A move to change the person in charge of reviewing “issues and challenges” with the council’s home to school transport service for children with special needs has angered parents and councillors.
Labour councillor John Allcock wants to take over chairing the Home to School Transport Policy Panel from Green councillor Hannah Clare.
Critics labelled the plan as like putting the fox in charge of the chickens and one parent said that the move would offend the laws of natural justice.
His defenders said that he was not involved in the decisions that led to no transport or inappropriate transport for dozens of Brighton and Hove’s most vulnerable children last September.
The proposed change comes because the Green Party took over running the council last month after it became the largest party when two Labour councillors resigned.
But Councillor Allcock was the politician in charge of Brighton and Hove City Council’s home to school transport service at the height of its troubles.
He was elected after the key decisions had been made but has been accused of trying to scrap the panel when many felt that it still had vital work to do.
Green and Conservative councillors outvoted Labour to keep the panel running for a further six months.
But, given that an independent review urged the council to win back parents’ confidence, one parent told Brighton and Hove News that the proposed appointment was “insensitive”.
A number of parents and councillors want Councillor Clare to continue chairing the panel even though the task would usually fall to an opposition member.
Those understood to support Councillor Clare continuing in the role include Conservative councillors Mary Mears and Lee Wares.
Councillor Clare now chairs the council’s Children, Young People and Skills Committee and is the new deputy leader of the council but she was in opposition when appointed to chair the panel.
The row is likely to be settled at a “virtual” meeting of the full council tomorrow (Thursday 13 August).
Rob Arbery, chair of governors at Hill Park special school, was one of a group of parents who called on the council to set up a cross-party panel to look into the problems with the service.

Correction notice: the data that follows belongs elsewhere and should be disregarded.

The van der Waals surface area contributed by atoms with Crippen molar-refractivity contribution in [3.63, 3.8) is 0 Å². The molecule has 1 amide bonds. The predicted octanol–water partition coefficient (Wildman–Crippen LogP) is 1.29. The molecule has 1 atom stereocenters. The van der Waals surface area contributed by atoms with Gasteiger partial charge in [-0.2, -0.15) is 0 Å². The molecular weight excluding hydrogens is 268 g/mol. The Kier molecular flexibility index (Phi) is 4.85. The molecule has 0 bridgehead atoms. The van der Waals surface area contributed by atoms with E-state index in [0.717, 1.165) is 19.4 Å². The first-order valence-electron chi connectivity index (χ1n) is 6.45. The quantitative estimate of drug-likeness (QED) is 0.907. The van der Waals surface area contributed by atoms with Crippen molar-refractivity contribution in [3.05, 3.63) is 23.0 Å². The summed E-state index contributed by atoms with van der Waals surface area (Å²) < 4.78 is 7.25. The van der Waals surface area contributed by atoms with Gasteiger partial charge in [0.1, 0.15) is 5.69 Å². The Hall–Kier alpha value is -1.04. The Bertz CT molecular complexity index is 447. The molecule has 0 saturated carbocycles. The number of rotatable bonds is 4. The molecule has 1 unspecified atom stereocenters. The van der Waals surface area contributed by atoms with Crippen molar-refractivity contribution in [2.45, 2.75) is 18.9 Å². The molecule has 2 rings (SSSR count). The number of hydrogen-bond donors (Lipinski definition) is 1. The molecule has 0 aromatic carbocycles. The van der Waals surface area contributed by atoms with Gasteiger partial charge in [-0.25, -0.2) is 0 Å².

Mr Arbery said: “It does beggar belief that someone who did not want the scrutiny panel and tried to finish it should be chair.
“It’s a shame Councillor Clare cannot continue as chair. We should put party politics aside and either appoint Councillor Mears or Councillor Wares as chair as they have shown leadership throughout and are trusted by the families that were affected.”
The panel first met in public in January as an independent review was also carried out into why children were left without transport and lost hours of lesson time.
The schools worst affected were Downs View School, in Woodingdean, and Hill Park School, in Portslade.
Both Councillor Wares and Councillor Mears warned against the cost-cutting system which was designed to save £300,000 from a £2.4 million annual budget.
But rather than saving money, the new system ended up pushing the cost of the service about £1 million over budget.
The consultants behind changes to the service, Edge Public Solutions, have since walked away with £180,000 having persuaded officials to ditch a conventional contract framework and use a controversial “dynamic purchasing system”.
The two Conservatives said that they were “outraged” at the Labour’s move to install Councillor Allcock as the chair of the panel.
Councillor Mears said: “Labour’s arrogance is breath-taking that, having just lost control of the council after 15 months, they now want to seize control of the panel that was set up specifically to look into the issues they actually caused.”
She said that just a few months ago Councillor Allcock did not even support the panel continuing its work.
Councillor Mears said that the panel’s work was vital to help restore the trust of parents and carers in the home to school transport service.
All parties previously agreed that the Children, Young People and Skills Committee or the panel members themselves would elect the chair – not the full council.
Councillor Wares said: “For somebody who recently vigorously fought to shut the panel down, to then want to chair it, it beggar’s belief.”
Labour said: “The facts are that we faced up to the problems with the home to school transport service head on, Councillor Allcock apologised unreservedly to those who rely on the service and pledged to get to the bottom of the issues.
“We commissioned an independent review to learn crucial lessons and we turned things around, getting the service back on track and rebuilding trust with parents and carers.
“We are pleased that the service has completely changed the way it works since that time.
“The service has gone a long way towards regaining the trust and confidence of the Parent Carers’ Council (PaCC), of our schools and our transport operators.
“Councillor Allcock is very grateful to PaCC for the continued challenge to improve our service and their support in helping us to do so.
“He is also grateful for our transport operators for working closely with the service to support improvement and for their flexibility and dedication to our children and young people over the pandemic period.
“Not everything is perfect yet and much work is ongoing. However, an action plan is rapidly addressing every recommendation in the Local Government Association independent review report published this March.
“It is essential that all political parties work together co-operatively in the best interests of SEND (special educational needs and disabilities) children, parents and carers – and that’s how we are approaching the Home to School Transport Policy Panel.”
The special council meeting is scheduled to start at 4.30pm tomorrow (Thursday 13 August) and is due to be webcast on the council’s website.
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